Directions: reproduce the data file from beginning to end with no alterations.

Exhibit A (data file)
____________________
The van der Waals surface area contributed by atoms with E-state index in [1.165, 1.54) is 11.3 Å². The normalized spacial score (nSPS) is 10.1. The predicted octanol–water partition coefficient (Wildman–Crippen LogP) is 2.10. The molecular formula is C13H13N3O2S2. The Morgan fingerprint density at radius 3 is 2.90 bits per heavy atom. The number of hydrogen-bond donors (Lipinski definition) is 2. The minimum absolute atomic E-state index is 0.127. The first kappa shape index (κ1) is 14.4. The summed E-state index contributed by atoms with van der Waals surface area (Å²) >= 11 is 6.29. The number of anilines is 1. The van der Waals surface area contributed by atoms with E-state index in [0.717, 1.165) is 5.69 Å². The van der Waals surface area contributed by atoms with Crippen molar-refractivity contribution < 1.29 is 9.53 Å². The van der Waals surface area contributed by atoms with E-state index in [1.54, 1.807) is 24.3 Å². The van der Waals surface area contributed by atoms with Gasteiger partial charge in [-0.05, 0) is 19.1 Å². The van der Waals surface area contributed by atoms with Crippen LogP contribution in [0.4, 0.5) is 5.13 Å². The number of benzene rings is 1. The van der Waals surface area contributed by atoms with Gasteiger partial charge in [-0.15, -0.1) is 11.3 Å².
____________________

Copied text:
The van der Waals surface area contributed by atoms with E-state index in [1.165, 1.54) is 11.3 Å². The normalized spacial score (nSPS) is 10.1. The predicted octanol–water partition coefficient (Wildman–Crippen LogP) is 2.10. The molecular formula is C13H13N3O2S2. The Morgan fingerprint density at radius 3 is 2.90 bits per heavy atom. The number of hydrogen-bond donors (Lipinski definition) is 2. The minimum absolute atomic E-state index is 0.127. The first kappa shape index (κ1) is 14.4. The summed E-state index contributed by atoms with van der Waals surface area (Å²) >= 11 is 6.29. The number of anilines is 1. The van der Waals surface area contributed by atoms with E-state index in [0.717, 1.165) is 5.69 Å². The van der Waals surface area contributed by atoms with Crippen molar-refractivity contribution < 1.29 is 9.53 Å². The van der Waals surface area contributed by atoms with E-state index in [1.54, 1.807) is 24.3 Å². The van der Waals surface area contributed by atoms with Gasteiger partial charge in [-0.05, 0) is 19.1 Å². The van der Waals surface area contributed by atoms with Crippen LogP contribution in [0.4, 0.5) is 5.13 Å². The number of benzene rings is 1. The van der Waals surface area contributed by atoms with Gasteiger partial charge in [-0.15, -0.1) is 11.3 Å².